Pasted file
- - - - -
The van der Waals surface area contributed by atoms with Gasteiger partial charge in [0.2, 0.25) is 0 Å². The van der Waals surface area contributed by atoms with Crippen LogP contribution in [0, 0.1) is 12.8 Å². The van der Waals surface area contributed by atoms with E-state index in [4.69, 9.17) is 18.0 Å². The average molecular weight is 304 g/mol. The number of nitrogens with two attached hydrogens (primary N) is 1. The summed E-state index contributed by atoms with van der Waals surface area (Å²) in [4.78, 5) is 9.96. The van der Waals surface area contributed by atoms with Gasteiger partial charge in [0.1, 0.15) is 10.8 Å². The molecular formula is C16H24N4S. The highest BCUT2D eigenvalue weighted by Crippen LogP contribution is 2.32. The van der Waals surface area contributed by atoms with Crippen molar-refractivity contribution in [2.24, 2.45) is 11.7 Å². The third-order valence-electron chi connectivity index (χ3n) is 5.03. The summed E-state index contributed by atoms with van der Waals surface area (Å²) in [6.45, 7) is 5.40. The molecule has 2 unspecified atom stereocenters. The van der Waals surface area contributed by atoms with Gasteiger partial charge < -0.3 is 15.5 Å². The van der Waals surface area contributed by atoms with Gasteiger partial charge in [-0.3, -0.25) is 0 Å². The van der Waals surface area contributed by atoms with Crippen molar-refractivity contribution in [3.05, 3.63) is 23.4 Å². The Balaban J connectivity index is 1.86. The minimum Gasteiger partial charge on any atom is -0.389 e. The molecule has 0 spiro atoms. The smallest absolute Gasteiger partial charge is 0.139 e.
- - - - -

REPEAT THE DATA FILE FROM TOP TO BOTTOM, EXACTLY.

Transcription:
The van der Waals surface area contributed by atoms with Gasteiger partial charge in [0.2, 0.25) is 0 Å². The van der Waals surface area contributed by atoms with Crippen LogP contribution in [0, 0.1) is 12.8 Å². The van der Waals surface area contributed by atoms with E-state index in [4.69, 9.17) is 18.0 Å². The average molecular weight is 304 g/mol. The number of nitrogens with two attached hydrogens (primary N) is 1. The summed E-state index contributed by atoms with van der Waals surface area (Å²) in [4.78, 5) is 9.96. The van der Waals surface area contributed by atoms with Gasteiger partial charge in [0.1, 0.15) is 10.8 Å². The molecular formula is C16H24N4S. The highest BCUT2D eigenvalue weighted by Crippen LogP contribution is 2.32. The van der Waals surface area contributed by atoms with Crippen molar-refractivity contribution in [2.24, 2.45) is 11.7 Å². The third-order valence-electron chi connectivity index (χ3n) is 5.03. The summed E-state index contributed by atoms with van der Waals surface area (Å²) in [6.45, 7) is 5.40. The molecule has 2 unspecified atom stereocenters. The van der Waals surface area contributed by atoms with Gasteiger partial charge < -0.3 is 15.5 Å². The van der Waals surface area contributed by atoms with Gasteiger partial charge in [-0.3, -0.25) is 0 Å². The van der Waals surface area contributed by atoms with Crippen molar-refractivity contribution in [3.05, 3.63) is 23.4 Å². The Balaban J connectivity index is 1.86. The minimum Gasteiger partial charge on any atom is -0.389 e. The molecule has 0 spiro atoms. The smallest absolute Gasteiger partial charge is 0.139 e.